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Mar 19, 2007 Good Weekend
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Mar 17, 2007 Domestic Cats in North America are Irish!
Mar 16, 2007 You're a Tabby too!
Mar 15, 2007 Florida Panthers (Puma concolor coryi)
Mar 13, 2007 Tony at Pug Fest
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Florida Panthers (Puma concolor coryi)

Thursday Mar 15, 2007 09:34:00 AM

Dianna with Florida Panther My friend Torti, on Petster, made a comment about my Bean playing with a Mountain Lion. Bean is not playing with Mountain Lion in her pictures, she is playing with Florida Panthers.

Tortis says "Mtn. Lion ?, Fla Panther ?...they look the same to me !!..." so in order to help out Torti and anyone else who might be wondering about them, there are some differences between a Florida Panther and a mountain lion.

The Florida Panther (Puma concolor coryi) is one of more than 20 subspecies of cougar (Puma concolor). Until 1993, the cougar was classified in the genus Felis along with the domestic cat, the ocelot, and 27 other species. In 1993 the cougar was reassigned to the genus Puma. (So we was once close cousins, now we are not quite as close cousins as we were.)

You can not really call them mountain lions, because there are no mountains in Florida. In fact, there are not any really big hills. I suppose you COULD call them Swamp Lions, if you wanted to, but Florida Panther what their real name is.

Concolor means one color. Cougar adults are a uniform tawny color with lighter fur on their lower chests, belly, and inner legs. Shades of individual animals may vary considerably from grayish to reddish to yellowish. Kittens are born with spotted coats that fade to the tawny color as they mature.

The subspecies name coryi comes from naturalist and hunter Charles Barney Cory who first described the panther as a subspecies of cougar in 1896 in Hunting and Fishing in Florida. He named it Felis concolor floridana, but floridana had already been used for a subspecies of bobcat so scientists changed the name to Felis concolor coryi.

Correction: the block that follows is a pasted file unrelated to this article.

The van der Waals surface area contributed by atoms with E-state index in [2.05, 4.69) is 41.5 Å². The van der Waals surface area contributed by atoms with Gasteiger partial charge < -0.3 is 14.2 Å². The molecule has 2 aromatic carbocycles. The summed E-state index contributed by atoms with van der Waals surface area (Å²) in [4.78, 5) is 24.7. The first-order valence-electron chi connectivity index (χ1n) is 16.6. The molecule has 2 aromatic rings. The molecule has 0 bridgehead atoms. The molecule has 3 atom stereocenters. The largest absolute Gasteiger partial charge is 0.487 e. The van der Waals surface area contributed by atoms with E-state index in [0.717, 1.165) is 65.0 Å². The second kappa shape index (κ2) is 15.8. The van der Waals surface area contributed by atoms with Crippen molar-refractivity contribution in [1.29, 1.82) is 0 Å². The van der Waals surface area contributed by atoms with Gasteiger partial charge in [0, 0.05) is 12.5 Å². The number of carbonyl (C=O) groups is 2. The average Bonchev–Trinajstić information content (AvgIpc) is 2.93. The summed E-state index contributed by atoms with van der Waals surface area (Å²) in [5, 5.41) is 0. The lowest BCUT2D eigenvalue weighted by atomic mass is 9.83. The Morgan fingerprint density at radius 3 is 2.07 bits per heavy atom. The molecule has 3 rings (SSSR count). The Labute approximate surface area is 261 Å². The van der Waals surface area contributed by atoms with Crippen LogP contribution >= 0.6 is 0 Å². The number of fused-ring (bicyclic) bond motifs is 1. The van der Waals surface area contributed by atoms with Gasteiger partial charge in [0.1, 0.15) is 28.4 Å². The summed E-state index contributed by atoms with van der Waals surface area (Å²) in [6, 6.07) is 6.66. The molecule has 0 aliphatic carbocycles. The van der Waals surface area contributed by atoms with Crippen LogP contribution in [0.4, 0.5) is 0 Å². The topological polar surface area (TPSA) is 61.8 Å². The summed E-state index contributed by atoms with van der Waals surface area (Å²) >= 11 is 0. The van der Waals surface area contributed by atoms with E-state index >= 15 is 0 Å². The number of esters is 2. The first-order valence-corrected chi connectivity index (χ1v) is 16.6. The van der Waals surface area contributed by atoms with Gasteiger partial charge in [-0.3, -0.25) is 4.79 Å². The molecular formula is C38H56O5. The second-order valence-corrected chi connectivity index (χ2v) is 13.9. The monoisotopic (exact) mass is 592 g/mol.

The Florida Panther has been isolated from other Puma populations for at least 100 years, and so there are some physical differences between Florida Panthers and the typical Western Cougar.

The Florida Panther is smaller than the cougars in the West and has longer legs, smaller feet, and a shorter darker coat. In 1896 Cory described the coat as "more rufous or reddish brown" than more northern cats. Male panthers are larger than female panthers. They weigh from 100 to 150 pounds; female panthers weigh between 60 and 100 pounds. Panthers vary in height at the shoulder from about 2 to 2 1/2 feet and measure from 40 to 80 inches from nose to tip of tail. (I am only about 1 foot tall at the shoulder and weight about 12 pounds, so they are much bigger than I am!) Male cougars in western states stand almost 3 foot tall at the shoulders and may exceed 98 inches in length.

The skull of the Florida Panther is distinct from other subspecies of cougar. It is relatively broad and flat with highly arched nasal bones, giving the face a roman-nosed appearance.

The Florida Panther also often has a right angle crook between the second and third vertebrae from the end of its tail, a whorl of hair or a "cowlick" in the middle of its back, and white flecks in the fur on its neck. The crook in the tail and the whorl of hair may be the result of inbreeding within a small population and are not defining characteristics of the subspecies. Kinked tails and whorls have been reported in other subspecies of cougar, but in much lower frequencies. The white flecks in the coat on the neck are thought to be the result of tick bites.

Genetic studies have revealed that panthers in South Florida, where I live, may belong to two distinct stocks: those in the Everglades and those in Big Cypress. Everglades cats may be descended from seven captive South American cats released into Everglades National Park between 1957 and 1967 from the Piper Collection of Everglades Wonder Gardens.